By River Davis
TOKYO—Toyota Motor announced on Tuesday that it had temporarily halted operations at the majority of its factories in Japan due to a malfunction in its systems, causing difficulties in procuring necessary parts.
The carmaker had to shut down 12 out of its 14 factories initially, with the remaining two factories scheduled to suspend operations later in the day. However, no specific plans have been released regarding the situation on Wednesday and beyond.
It is not uncommon for automakers in Japan to pause their production lines in response to various issues such as natural disasters or challenges in obtaining components. Toyota, in particular, prioritizes caution and believes that promptly addressing problems as soon as they arise minimizes overall time wastage.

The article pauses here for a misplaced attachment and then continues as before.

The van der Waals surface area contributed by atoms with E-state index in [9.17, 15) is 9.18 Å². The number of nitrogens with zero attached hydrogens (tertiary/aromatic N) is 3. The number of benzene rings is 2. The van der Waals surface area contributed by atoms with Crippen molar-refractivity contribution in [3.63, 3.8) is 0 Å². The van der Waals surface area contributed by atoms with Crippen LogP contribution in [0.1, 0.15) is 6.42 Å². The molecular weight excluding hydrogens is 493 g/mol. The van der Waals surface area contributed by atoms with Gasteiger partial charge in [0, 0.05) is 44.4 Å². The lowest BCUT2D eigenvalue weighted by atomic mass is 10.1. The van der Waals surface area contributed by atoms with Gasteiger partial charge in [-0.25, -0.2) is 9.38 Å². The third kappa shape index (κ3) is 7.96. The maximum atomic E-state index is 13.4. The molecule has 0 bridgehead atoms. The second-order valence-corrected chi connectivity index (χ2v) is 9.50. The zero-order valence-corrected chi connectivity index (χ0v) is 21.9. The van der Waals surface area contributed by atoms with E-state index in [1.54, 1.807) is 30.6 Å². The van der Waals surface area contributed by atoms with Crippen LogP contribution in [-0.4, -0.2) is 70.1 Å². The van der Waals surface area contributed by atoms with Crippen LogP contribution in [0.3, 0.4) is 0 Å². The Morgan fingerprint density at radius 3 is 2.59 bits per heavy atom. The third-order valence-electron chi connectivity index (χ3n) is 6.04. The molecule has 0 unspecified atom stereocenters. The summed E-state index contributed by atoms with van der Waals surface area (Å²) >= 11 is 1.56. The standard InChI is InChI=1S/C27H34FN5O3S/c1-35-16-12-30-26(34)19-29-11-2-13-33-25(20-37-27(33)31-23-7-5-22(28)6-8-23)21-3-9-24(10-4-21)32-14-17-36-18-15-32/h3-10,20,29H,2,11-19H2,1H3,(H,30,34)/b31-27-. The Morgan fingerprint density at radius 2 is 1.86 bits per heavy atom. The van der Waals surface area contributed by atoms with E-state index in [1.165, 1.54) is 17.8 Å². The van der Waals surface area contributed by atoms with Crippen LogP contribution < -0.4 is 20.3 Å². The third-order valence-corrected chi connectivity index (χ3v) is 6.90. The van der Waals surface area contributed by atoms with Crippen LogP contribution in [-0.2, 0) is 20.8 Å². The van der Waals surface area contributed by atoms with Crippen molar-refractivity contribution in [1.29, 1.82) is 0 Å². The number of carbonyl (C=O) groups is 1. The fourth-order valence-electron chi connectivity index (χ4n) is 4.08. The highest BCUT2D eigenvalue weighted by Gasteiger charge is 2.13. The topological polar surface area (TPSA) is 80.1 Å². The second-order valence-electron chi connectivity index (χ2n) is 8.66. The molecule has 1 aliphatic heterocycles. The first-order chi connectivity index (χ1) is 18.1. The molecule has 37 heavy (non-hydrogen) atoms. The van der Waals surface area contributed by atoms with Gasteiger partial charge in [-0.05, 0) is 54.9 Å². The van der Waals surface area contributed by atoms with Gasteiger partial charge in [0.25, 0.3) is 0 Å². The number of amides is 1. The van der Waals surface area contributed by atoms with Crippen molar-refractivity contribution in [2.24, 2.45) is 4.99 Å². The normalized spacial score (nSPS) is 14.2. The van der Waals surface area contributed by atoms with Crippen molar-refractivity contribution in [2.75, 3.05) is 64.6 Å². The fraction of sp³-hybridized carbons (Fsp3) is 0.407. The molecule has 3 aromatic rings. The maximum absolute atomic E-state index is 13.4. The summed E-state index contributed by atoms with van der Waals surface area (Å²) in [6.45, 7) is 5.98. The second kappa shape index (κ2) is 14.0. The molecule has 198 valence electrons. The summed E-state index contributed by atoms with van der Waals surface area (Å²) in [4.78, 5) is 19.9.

Last year, Toyota faced a cyber attack that disrupted operations at one of its suppliers, compelling the company to halt production at all of its plants in Japan temporarily. Fortunately, the shutdown only lasted for a single day. Furthermore, a few weeks later, Toyota had to suspend work at certain factories due to the impact of an earthquake.
In May, Toyota announced that improved semiconductor supplies allowed them to increase their output, finally meeting the demand after years of struggling with production capacity.
As of now, Toyota remains committed to its plan of producing 10.1 million vehicles by the end of the fiscal year in March. If achieved, this would mark an 11% increase in output compared to the previous year. Roughly a third of all Toyota vehicles are manufactured in Japan.